Tensions deepened Thursday on the Korean peninsula as South Korea accused North Korea of firing a torpedo that sank a naval warship, killing 46 sailors in the country's worst military disaster since the Korean War.
President Lee Myung-bak vowed "stern action" for the provocation following the release of long-awaited results from a multinational investigation into the March 26 sinking near the Koreas' tense maritime border. North Korea, reacting swiftly, called the results a fabrication, and warned that any retaliation would trigger war. It continued to deny involvement in the sinking of the warship Cheonan.
"If the (South Korean) enemies try to deal any retaliation or punishment, or if they try sanctions or a strike on us .... we will answer to this with all-out war," Col. Pak In Ho of North Korea's navy told broadcaster APTN in an exclusive interview in Pyongyang.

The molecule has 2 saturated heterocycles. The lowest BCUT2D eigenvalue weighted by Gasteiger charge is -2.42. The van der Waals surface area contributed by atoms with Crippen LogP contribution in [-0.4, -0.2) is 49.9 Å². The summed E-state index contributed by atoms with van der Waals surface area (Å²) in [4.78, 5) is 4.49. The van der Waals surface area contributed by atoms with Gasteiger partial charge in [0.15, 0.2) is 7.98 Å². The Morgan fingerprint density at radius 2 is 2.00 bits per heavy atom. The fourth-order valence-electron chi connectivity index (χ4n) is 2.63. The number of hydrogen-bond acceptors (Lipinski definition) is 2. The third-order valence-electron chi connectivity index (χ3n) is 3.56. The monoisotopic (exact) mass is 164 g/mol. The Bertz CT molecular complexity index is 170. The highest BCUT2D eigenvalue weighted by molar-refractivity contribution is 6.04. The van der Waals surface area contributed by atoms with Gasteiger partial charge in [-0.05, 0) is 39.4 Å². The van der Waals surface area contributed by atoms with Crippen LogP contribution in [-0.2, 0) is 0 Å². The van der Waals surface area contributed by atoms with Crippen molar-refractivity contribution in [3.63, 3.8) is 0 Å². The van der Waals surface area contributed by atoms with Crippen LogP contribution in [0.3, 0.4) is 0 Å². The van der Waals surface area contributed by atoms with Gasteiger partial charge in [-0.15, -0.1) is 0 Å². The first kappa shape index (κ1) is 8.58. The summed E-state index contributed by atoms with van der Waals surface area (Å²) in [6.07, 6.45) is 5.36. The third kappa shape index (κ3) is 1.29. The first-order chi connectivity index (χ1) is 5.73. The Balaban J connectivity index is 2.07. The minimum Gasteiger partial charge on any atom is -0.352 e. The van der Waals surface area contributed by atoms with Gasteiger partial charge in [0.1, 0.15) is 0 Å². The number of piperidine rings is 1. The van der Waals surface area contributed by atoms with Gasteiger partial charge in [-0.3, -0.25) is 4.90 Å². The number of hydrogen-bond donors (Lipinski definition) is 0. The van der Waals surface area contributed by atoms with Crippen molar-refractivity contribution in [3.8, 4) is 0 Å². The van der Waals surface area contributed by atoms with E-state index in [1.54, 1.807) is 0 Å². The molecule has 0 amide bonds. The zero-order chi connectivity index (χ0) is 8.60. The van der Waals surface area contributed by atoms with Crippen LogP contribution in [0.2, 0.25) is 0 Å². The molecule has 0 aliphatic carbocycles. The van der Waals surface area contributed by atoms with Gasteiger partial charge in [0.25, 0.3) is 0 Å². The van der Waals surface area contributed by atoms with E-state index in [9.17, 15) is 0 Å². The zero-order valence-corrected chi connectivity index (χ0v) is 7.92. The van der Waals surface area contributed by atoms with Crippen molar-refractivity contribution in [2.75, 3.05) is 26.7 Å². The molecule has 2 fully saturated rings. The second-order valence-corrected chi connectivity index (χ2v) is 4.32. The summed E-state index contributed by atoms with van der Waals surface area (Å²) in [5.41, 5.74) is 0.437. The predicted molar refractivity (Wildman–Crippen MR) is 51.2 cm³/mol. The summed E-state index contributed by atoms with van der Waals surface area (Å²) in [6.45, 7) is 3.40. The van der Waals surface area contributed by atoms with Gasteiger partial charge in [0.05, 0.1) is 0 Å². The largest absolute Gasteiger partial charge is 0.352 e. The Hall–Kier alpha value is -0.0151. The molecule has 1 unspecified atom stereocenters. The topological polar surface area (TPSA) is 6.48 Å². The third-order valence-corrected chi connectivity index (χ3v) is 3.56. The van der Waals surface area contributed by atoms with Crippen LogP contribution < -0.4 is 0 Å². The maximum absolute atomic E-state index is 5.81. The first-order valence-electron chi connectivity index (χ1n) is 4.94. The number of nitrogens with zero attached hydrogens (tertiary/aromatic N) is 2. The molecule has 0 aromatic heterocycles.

An international civilian-military investigation team said evidence overwhelmingly proves a North Korean submarine fired a homing torpedo that caused a massive underwater blast that tore the Cheonan apart. Fifty-eight sailors were rescued from the frigid Yellow Sea waters, but 46 perished.
Since the 1950-53 war on the Korean peninsula ended in a truce rather than a peace treaty, the two Koreas remain locked in a state of war and divided by the world's most heavily armed border.